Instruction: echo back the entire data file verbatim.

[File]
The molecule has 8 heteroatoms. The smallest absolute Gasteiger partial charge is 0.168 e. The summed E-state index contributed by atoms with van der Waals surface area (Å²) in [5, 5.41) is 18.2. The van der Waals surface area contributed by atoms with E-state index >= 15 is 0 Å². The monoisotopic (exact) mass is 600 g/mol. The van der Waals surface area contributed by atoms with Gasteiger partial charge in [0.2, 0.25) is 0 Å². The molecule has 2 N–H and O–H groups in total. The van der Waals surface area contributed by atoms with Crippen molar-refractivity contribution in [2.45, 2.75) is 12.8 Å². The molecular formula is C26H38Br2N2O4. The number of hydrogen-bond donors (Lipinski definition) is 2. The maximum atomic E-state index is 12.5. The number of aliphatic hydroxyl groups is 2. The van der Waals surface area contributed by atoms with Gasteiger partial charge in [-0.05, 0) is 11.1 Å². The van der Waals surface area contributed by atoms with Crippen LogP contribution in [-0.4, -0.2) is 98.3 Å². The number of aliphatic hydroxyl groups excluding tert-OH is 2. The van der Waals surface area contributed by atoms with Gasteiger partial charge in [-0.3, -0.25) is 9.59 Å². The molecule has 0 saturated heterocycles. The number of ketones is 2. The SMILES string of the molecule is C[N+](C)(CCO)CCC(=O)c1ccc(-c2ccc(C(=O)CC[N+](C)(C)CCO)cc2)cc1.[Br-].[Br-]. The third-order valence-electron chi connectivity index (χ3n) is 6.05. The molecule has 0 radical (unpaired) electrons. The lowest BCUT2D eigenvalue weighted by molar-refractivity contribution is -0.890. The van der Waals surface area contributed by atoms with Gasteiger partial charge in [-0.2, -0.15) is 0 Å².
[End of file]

The molecule has 8 heteroatoms. The smallest absolute Gasteiger partial charge is 0.168 e. The summed E-state index contributed by atoms with van der Waals surface area (Å²) in [5, 5.41) is 18.2. The van der Waals surface area contributed by atoms with E-state index >= 15 is 0 Å². The monoisotopic (exact) mass is 600 g/mol. The van der Waals surface area contributed by atoms with Gasteiger partial charge in [0.2, 0.25) is 0 Å². The molecule has 2 N–H and O–H groups in total. The van der Waals surface area contributed by atoms with Crippen molar-refractivity contribution in [2.45, 2.75) is 12.8 Å². The molecular formula is C26H38Br2N2O4. The number of hydrogen-bond donors (Lipinski definition) is 2. The maximum atomic E-state index is 12.5. The number of aliphatic hydroxyl groups is 2. The van der Waals surface area contributed by atoms with Gasteiger partial charge in [-0.05, 0) is 11.1 Å². The van der Waals surface area contributed by atoms with Crippen LogP contribution in [-0.4, -0.2) is 98.3 Å². The number of aliphatic hydroxyl groups excluding tert-OH is 2. The van der Waals surface area contributed by atoms with Gasteiger partial charge in [-0.3, -0.25) is 9.59 Å². The molecule has 0 saturated heterocycles. The number of ketones is 2. The SMILES string of the molecule is C[N+](C)(CCO)CCC(=O)c1ccc(-c2ccc(C(=O)CC[N+](C)(C)CCO)cc2)cc1.[Br-].[Br-]. The third-order valence-electron chi connectivity index (χ3n) is 6.05. The molecule has 0 radical (unpaired) electrons. The lowest BCUT2D eigenvalue weighted by molar-refractivity contribution is -0.890. The van der Waals surface area contributed by atoms with Gasteiger partial charge in [-0.2, -0.15) is 0 Å².